A Bookaholic, Pro-life, Pro-Family, Pro-Oxford Comma, Catholic (with Asperger's) who reads and writes as her obsession. I've been reading over 400 books a year lately. These are my ramblings on some of the books I read. To read about all the books I read and comment on, visit me at LibraryThing or Goodreads.

I've been blogging since 2007 and at this point (July 2015) am trying my hand at turning the theme of this blog towards mystery, thriller, and crime, fiction and nonfiction. I have some special interest topics and categories within this broad genre which include (but are not limited to) serial killers, scandi-crime, Victorian history and historicals, history of the criminally insane and asylums, psychopathology, death, funerary practices and burial, corpses, true crime and anything dealing with the real life macabre, or that portrayed in fiction.

I also read a short story a day from various collections, sometimes anthologies othertimes collections of a single author's work. These reviews are also posted here and while they are of mixed genre the mystery, thriller, horror, gothic and macabre often appear within their pages as well.

I also blog about
graphic novels and manga on a separate BLOG.

Thursday, June 21, 2012

158. The Griff by Christopher Moore

The Griff by Christopher Moore & Ian Corson. Illustrated by Jennyson Rosero (US) - (Canada)

Pages: 160
Ages: 18+
Finished: Jun. 1, 2012
First Published: Jul. 19, 2011
Publisher: William Morrow
Genre: graphic novel, science fiction
Rating: 2/5

First sentence: "That's got it, Skipper."

Publisher's Summary:
The mayhem begins when an ancient alien beacon is unwittingly activated, summoning behemoth spaceships from the far reaches of the galaxy. Hovering in Earth’s atmosphere, they release a biblical stream of pods that transform into minivan-size, people-eating, flying lizardy things that look like mythological griffins. Destroying communications, emergency, and military infrastructure, they systematically kill everyone on the planet. Well, almost everyone.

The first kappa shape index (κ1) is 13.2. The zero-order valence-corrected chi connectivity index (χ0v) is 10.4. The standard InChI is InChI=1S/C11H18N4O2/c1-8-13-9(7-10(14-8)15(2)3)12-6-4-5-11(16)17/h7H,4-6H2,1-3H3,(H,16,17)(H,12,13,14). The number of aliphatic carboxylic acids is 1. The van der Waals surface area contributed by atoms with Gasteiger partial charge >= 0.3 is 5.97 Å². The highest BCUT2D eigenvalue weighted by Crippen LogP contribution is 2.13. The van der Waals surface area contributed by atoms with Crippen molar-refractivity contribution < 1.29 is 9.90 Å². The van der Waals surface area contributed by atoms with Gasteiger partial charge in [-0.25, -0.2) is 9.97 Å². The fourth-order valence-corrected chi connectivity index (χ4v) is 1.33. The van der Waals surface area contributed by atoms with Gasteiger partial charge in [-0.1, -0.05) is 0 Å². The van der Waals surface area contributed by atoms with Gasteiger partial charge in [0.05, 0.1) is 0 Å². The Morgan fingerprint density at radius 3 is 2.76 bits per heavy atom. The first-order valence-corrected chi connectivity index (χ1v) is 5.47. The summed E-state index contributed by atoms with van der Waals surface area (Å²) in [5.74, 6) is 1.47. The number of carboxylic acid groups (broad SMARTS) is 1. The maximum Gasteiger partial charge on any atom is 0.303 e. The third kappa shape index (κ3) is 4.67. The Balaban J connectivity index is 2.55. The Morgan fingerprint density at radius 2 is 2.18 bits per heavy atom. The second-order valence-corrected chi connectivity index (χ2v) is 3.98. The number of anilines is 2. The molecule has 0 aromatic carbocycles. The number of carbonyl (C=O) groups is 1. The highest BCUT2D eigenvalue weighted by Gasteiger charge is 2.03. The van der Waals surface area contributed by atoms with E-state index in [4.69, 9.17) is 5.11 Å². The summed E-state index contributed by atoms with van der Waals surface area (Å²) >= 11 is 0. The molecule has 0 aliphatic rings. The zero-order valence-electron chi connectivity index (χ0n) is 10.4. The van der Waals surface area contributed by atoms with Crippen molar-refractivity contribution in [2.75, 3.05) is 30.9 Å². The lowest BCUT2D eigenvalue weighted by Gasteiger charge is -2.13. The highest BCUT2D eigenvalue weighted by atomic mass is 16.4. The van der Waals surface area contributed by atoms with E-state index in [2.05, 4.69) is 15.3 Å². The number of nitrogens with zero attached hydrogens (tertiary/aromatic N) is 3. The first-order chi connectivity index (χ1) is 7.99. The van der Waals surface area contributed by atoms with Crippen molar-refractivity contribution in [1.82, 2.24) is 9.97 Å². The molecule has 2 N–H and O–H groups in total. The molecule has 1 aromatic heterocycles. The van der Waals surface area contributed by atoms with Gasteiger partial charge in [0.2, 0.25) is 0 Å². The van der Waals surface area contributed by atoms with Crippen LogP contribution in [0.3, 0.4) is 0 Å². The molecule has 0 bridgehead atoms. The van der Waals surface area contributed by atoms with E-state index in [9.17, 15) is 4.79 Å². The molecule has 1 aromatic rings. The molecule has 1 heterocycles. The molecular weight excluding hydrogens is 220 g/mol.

A pesky trio of New Yorkers isn’t about to roll out the red carpet—or roll over and die—for these unwelcome intergalactic marauders. Unlikely heroes Mo, a snarky, Gothy game-goddess; Steve, a skateboard-punk schwag whore; and Curt, the obligatory buff commando expert in weaponry (and a genius with cosmetics), are going to take it to the aliens—and Florida is where the fight is. Armed with M-16s, a BFG (big f**king gun), and a surplus of guts, they’ll battle their way from the Big Apple to Orlando, where a downed spacecraft is the most awesome new attraction.

And in the Sunshine State another pair of courageous (and pretty damn lucky) humans who have outwitted the toothy ├╝berlizards await: Liz, a babelicious killer whale trainer at Ocean World, and Oscar, a chain-smoking middle-aged professional squirrel (seriously—he’s paid to wear that squirrel costume).

Once united, the intrepid warriors will attempt to infiltrate the alien spacecraft, defeat the spacer invaders, and save (what’s left) of the world—and, if Steve plays his cards right, begin the fun of repopulating Earth all over again.

Acquired: Purchased a new copy from an online retailer

Reason for Reading: I read every new book by the author and was quite excited about his first foray into the graphic novel.

The publisher's description of this book pretty much tells the whole story and makes it sound a lot more fun than it really is.  Moore is well-known for his eccentric characters and I just didn't have any fun with those in this graphic novel.  I found the story quite predictable, the usual run-of-the-mill, alien invasion story.  There weren't any surprises and it just fell really flat for me.  Moore is a writer and he just didn't get to use his craft with this medium.  Yeah, there are a few moments when his witty, wry sense of humour show up in a text bubble here and there but otherwise the story was hard to keep track of since there wasn't much of it and it jumped back and forth between characters that just didn't make the cut for me.  A big disappointment.  Moore had better stick to his natural medium, the novel, and perhaps let his already successfully published novels be adapted into graphic novels instead.

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